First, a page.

Guest lecture on Climate-change forest and ecosystem services by Department of Forestry
Climate change is both a cause and an effect of biodiversity change. Climate change is amongst the most important determinants of change in the distribution and abundance of species in both managed ecosystems such as agriculture, production forests, cities and many coastal zones, and natural terrestrial and marine ecosystems. Climate change is also an effect of land uses that generate greenhouse gases (CO2 , CH4 , N2 O) and of alteration in biological stocks of carbon in terrestrial and marine system (green and blue carbon). Biodiversity change affects the flow of ecosystem services—the benefits that people get from ecosystems. These benefits include the Millennium Assessment’s provisioning services (production of foods, fuels, fibers, water, genetic resources), cultural services (recreation, spiritual and aesthetic satisfaction, scientific information), and regulating services (controlling variability in production, pests and pathogens, environmental hazards, and many key environmental processes).
AIM of the Event
- Ecosystem services play an important role in strategies for tackling climate change: mitigation and adaptation (Turner et al., 2009).
- Mitigation aims at reducing emissions sources or enhancing sinks of greenhouse gases, and adaptation aims at adjusting natural or human systems to moderate harm or exploit beneficial opportunities from climate variations.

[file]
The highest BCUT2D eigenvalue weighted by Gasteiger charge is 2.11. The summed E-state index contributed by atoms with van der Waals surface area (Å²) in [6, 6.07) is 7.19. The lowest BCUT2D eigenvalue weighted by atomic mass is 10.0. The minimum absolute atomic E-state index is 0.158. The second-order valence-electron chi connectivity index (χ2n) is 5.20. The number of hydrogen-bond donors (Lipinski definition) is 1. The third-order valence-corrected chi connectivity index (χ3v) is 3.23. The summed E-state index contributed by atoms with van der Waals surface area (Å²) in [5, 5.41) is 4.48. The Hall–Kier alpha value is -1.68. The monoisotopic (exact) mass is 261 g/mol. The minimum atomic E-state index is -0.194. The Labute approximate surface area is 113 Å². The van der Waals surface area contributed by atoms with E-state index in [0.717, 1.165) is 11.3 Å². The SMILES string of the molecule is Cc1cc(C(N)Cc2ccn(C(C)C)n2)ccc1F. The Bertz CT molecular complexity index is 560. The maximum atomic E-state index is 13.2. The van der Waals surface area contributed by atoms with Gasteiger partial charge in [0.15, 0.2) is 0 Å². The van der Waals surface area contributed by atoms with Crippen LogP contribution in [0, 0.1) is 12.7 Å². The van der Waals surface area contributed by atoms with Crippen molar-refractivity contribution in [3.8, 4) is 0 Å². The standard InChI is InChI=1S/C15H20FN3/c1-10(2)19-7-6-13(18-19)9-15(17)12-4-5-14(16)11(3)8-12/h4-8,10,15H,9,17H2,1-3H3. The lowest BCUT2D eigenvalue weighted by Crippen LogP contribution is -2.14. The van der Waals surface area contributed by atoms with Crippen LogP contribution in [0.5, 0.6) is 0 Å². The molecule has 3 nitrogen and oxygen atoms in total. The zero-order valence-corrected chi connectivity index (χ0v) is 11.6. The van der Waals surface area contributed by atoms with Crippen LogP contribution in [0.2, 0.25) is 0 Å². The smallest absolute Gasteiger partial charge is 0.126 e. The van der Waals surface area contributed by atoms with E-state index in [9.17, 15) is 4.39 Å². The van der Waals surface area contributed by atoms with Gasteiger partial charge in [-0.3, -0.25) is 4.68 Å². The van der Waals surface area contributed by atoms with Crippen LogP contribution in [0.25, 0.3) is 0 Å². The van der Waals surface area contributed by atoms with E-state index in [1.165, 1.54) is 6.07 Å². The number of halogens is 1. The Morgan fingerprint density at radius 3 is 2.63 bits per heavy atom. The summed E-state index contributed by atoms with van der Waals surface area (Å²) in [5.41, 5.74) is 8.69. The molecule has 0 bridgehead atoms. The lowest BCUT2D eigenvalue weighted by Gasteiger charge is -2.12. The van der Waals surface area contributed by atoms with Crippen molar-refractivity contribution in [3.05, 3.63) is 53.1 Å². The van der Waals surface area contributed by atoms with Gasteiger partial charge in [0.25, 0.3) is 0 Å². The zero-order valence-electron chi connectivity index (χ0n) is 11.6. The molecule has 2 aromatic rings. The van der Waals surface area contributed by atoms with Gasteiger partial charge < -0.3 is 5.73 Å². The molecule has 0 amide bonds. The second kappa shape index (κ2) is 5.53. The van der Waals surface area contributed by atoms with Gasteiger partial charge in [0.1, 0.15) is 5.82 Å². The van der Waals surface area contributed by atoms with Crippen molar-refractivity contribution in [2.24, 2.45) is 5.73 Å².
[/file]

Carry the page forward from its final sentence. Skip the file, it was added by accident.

- Because of their different rationales, these strategies have different priority sectors and locations. Mitigation prioritizes larger emission sources or stronger potential sinks, whereas adaptation prioritizes vulnerable people, ecosystems and activities.
While some sectors are mostly concerned by one of the two strategies (e. g., energy by mitigation or health by adaptation), ecosystems and their services are clearly relevant to both.
Content of the Event
It establish links between ecosystem services and climate change. It first describes the ecosystem services that contribute to mitigation and adaptation, as well as the threat of climate change to ecosystem services. Here the focus is on provisioning services (e. g., food and timber) and regulating services (e. g., water regulation and pest control), as there is little evidence on how adaptation benefits from cultural services (e. g., recreation, aesthetic and spiritual benefits). In the section on adaptation services, only services that contribute directly to human well‐being and resilience are considered, and so supporting services (e. g., primary production and nutrient cycling) are excluded. However, because they are important for ecological resilience, they will be considered in the section on climatic threats. The chapter will end with an overview of policy instruments related to ecosystem‐based adaptation and mitigation, and the trade‐offs that arise when pursuing the strategies jointly
|Speakers of the Events: |
|NAME||Dr. Sanjay Singh, Scientist- D|
|Designation & Experience||Scientist- D, ICFRE|
|Department Name ( Full Name)||Department of FORESTRY|
|Course Name (Participants):||B.Sc Forestry, Agriculture, Microbiology, ZBC|
|Date Time & Venue of Events:||20-11-2019, Seminar Hall, DBIMS|
|Event Coordinator & Organizing Team Members||Dr. Pallavi Gautam |
Team – Ms. Habiba Begum
|Contact Person||Dr. Pallavi Gautam|